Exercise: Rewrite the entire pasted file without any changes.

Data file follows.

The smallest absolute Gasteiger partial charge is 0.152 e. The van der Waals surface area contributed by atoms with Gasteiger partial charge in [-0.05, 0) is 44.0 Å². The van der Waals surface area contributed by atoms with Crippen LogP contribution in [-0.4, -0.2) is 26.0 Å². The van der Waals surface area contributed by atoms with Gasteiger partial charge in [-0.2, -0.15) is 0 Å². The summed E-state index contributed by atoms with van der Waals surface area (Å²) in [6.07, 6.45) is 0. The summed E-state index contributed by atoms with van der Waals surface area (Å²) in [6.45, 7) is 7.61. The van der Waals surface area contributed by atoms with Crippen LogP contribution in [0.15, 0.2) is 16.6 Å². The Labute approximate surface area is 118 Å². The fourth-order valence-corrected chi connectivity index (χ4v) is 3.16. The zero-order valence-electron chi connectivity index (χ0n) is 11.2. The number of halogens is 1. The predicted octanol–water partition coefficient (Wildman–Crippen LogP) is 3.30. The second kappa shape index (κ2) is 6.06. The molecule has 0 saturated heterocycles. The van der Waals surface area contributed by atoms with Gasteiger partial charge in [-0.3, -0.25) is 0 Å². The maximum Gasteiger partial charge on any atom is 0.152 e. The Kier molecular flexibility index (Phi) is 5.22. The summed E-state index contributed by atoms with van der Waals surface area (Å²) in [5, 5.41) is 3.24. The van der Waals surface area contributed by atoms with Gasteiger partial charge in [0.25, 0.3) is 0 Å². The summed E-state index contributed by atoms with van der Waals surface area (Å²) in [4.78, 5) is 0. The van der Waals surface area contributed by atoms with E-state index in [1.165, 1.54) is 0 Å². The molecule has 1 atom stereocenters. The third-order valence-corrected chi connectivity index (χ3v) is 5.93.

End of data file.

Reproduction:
The smallest absolute Gasteiger partial charge is 0.152 e. The van der Waals surface area contributed by atoms with Gasteiger partial charge in [-0.05, 0) is 44.0 Å². The van der Waals surface area contributed by atoms with Crippen LogP contribution in [-0.4, -0.2) is 26.0 Å². The van der Waals surface area contributed by atoms with Gasteiger partial charge in [-0.2, -0.15) is 0 Å². The summed E-state index contributed by atoms with van der Waals surface area (Å²) in [6.07, 6.45) is 0. The summed E-state index contributed by atoms with van der Waals surface area (Å²) in [6.45, 7) is 7.61. The van der Waals surface area contributed by atoms with Crippen LogP contribution in [0.15, 0.2) is 16.6 Å². The Labute approximate surface area is 118 Å². The fourth-order valence-corrected chi connectivity index (χ4v) is 3.16. The zero-order valence-electron chi connectivity index (χ0n) is 11.2. The number of halogens is 1. The predicted octanol–water partition coefficient (Wildman–Crippen LogP) is 3.30. The second kappa shape index (κ2) is 6.06. The molecule has 0 saturated heterocycles. The van der Waals surface area contributed by atoms with Gasteiger partial charge in [-0.3, -0.25) is 0 Å². The maximum Gasteiger partial charge on any atom is 0.152 e. The Kier molecular flexibility index (Phi) is 5.22. The summed E-state index contributed by atoms with van der Waals surface area (Å²) in [5, 5.41) is 3.24. The van der Waals surface area contributed by atoms with Gasteiger partial charge in [0.25, 0.3) is 0 Å². The summed E-state index contributed by atoms with van der Waals surface area (Å²) in [4.78, 5) is 0. The van der Waals surface area contributed by atoms with E-state index in [1.165, 1.54) is 0 Å². The molecule has 1 atom stereocenters. The third-order valence-corrected chi connectivity index (χ3v) is 5.93.